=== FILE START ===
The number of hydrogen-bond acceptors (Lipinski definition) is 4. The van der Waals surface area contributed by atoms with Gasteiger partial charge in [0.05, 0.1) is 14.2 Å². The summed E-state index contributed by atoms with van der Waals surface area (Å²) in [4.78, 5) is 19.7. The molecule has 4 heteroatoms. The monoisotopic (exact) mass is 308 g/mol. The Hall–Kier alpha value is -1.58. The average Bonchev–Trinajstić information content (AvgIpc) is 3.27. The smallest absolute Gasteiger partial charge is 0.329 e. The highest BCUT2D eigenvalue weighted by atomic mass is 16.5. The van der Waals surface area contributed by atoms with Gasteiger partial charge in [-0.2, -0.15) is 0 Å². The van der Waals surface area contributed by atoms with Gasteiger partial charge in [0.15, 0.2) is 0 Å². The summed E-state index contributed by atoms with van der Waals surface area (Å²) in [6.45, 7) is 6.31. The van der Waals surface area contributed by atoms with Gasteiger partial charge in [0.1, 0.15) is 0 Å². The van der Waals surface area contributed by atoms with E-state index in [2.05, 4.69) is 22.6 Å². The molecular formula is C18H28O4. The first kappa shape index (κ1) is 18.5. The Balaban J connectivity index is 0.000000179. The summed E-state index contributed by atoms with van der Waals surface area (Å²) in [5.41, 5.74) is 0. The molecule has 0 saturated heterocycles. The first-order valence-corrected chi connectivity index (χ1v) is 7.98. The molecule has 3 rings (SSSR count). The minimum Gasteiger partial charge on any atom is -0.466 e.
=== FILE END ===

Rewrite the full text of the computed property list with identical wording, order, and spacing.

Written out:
The number of hydrogen-bond acceptors (Lipinski definition) is 4. The van der Waals surface area contributed by atoms with Gasteiger partial charge in [0.05, 0.1) is 14.2 Å². The summed E-state index contributed by atoms with van der Waals surface area (Å²) in [4.78, 5) is 19.7. The molecule has 4 heteroatoms. The monoisotopic (exact) mass is 308 g/mol. The Hall–Kier alpha value is -1.58. The average Bonchev–Trinajstić information content (AvgIpc) is 3.27. The smallest absolute Gasteiger partial charge is 0.329 e. The highest BCUT2D eigenvalue weighted by atomic mass is 16.5. The van der Waals surface area contributed by atoms with Gasteiger partial charge in [-0.2, -0.15) is 0 Å². The van der Waals surface area contributed by atoms with Gasteiger partial charge in [0.15, 0.2) is 0 Å². The summed E-state index contributed by atoms with van der Waals surface area (Å²) in [6.45, 7) is 6.31. The van der Waals surface area contributed by atoms with Gasteiger partial charge in [0.1, 0.15) is 0 Å². The van der Waals surface area contributed by atoms with E-state index in [2.05, 4.69) is 22.6 Å². The molecular formula is C18H28O4. The first kappa shape index (κ1) is 18.5. The Balaban J connectivity index is 0.000000179. The summed E-state index contributed by atoms with van der Waals surface area (Å²) in [5.41, 5.74) is 0. The molecule has 0 saturated heterocycles. The first-order valence-corrected chi connectivity index (χ1v) is 7.98. The molecule has 3 rings (SSSR count). The minimum Gasteiger partial charge on any atom is -0.466 e.